After sharing an article from Alaska Department of Fish and Game about how to deal with aggresive moose, I got a recommendation for a survival handbook from my friend.

Cover of the book ‘The Worst-Case Scenario Survival Handbook’ by Joshua Piven and David Borgenicht

Cover of the book ‘The Worst-Case Scenario Survival Handbook’ by Joshua Piven and David Borgenicht

Finally finished reading it today, my first non-fiction book after a while. I don’t know how useful it would be, but I love this kind of book.

Some of my favourite highlights from the book:

Whatever the situation, whether you’re out in the mountains, on board a plane, or driving cross-country, to “survive” means “to outlive, to remain alive or in existence; live on. To continue to exist or live after.” After all, that’s what it’s really all about—about continuing to exist, no matter how dire the circumstances.

  • You have to be prepared—mentally, physijcally, and equipment-wise.
  • You must not ignore the importance of the mental aspects of survival—in particular, stay calm and do not panic.
  • You must have a survival plan that considers the following essential elements: food, fire, water, and shelter (as well as signals and first aid).

And you just never know when things might take a turn for the worse. Or the worst.

Thankfully, the first key to surviving any worst-case scenario is simply this:

Do Not Panic.

Destroy your passport (unless you’re French). A passport will allow pirates to quickly identify you and demand ransom from family members; Americans, Brits, and citizens of other wealthy Western nations make appealing targets. Pirates are less likely to kidnap French citizens, due to the French government’s steadfast refusal to negotiate—and recent deadly counterattacks by the French military. If you speak French, use it.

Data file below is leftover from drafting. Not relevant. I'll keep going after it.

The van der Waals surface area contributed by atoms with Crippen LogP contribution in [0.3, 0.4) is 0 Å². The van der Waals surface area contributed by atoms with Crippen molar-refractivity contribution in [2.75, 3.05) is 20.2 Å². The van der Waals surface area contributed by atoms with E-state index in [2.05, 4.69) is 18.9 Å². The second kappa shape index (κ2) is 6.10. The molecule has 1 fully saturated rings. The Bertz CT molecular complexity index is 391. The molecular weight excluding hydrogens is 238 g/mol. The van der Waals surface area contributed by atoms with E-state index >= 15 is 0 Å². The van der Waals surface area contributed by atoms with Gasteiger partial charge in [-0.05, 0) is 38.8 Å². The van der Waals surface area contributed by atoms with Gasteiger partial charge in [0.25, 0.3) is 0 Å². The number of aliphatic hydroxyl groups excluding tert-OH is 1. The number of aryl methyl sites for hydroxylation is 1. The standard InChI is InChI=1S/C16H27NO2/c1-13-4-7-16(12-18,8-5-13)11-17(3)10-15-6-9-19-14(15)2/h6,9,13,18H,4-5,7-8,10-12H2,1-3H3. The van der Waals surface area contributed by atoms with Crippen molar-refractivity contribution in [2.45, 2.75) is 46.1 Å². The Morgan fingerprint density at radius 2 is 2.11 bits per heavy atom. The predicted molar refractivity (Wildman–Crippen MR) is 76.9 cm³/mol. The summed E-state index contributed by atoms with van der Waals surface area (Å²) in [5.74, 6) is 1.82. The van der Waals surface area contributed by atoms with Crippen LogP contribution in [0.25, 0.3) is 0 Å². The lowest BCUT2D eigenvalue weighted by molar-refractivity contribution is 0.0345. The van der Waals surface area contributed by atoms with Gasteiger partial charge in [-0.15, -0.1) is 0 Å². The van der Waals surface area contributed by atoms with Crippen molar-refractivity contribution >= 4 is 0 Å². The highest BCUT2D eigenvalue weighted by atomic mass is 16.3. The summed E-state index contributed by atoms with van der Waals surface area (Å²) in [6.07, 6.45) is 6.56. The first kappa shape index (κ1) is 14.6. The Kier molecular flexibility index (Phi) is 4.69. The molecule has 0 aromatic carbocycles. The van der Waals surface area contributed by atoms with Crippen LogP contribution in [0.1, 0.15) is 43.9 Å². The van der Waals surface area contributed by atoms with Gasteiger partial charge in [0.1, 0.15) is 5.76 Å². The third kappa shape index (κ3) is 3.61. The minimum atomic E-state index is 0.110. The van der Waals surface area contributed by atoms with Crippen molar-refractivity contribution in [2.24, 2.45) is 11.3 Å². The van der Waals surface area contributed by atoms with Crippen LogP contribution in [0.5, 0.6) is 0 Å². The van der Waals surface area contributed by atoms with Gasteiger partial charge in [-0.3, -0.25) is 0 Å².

High-risk search teams keep the following phrase in mind at all times: Look for the presence of the unusual or the absence of the usual

Admit your own fallibility, even if the gaslighter will not.

“We are all occasionally name-callers, or hypocrites, or incorrect in our beliefs—I am simply able to acknowledge to that. You seem unable to do so.”

Agree to disagree.

You will never win an argument with a gaslighter—just stay true to your own values and beliefs, and let the conflict subside.

Do not immediately assume that a clown is dangerous.

  • Is the clown on the street in broad daylight?

    Likelihood: SAFE

  • Is the clown hiding in the woods, bushes, or a sewer drain?

    Likelihood: DANGEROUS

The sun rises in the east and sets in the west—even in Australia.

Though seemingly impossible, begin to limit your time online. Start with five hours online a day, and slowly reduce time online by one hour a day for four days. Consider learning a new skill (cooking, painting, surgery) to fill your newly free time.

The longer the water boils, the more microorganisms that are killed. Beyond 10 minutes, however, no further purification occurs.

I thoroughly enjoyed their mix of useful trivia, I-probably-will-never-use-this information, examples and illustrations. And the sprinkled jokes here and there is the icing on the cake.

Reading the experts and sources also amaze me on all these peoples doing things that are extraordinary from my point of view.

Some new things I learnt from the experts section:

Looking forward reading more book like this!

Post 14 of #100DaysToOffload.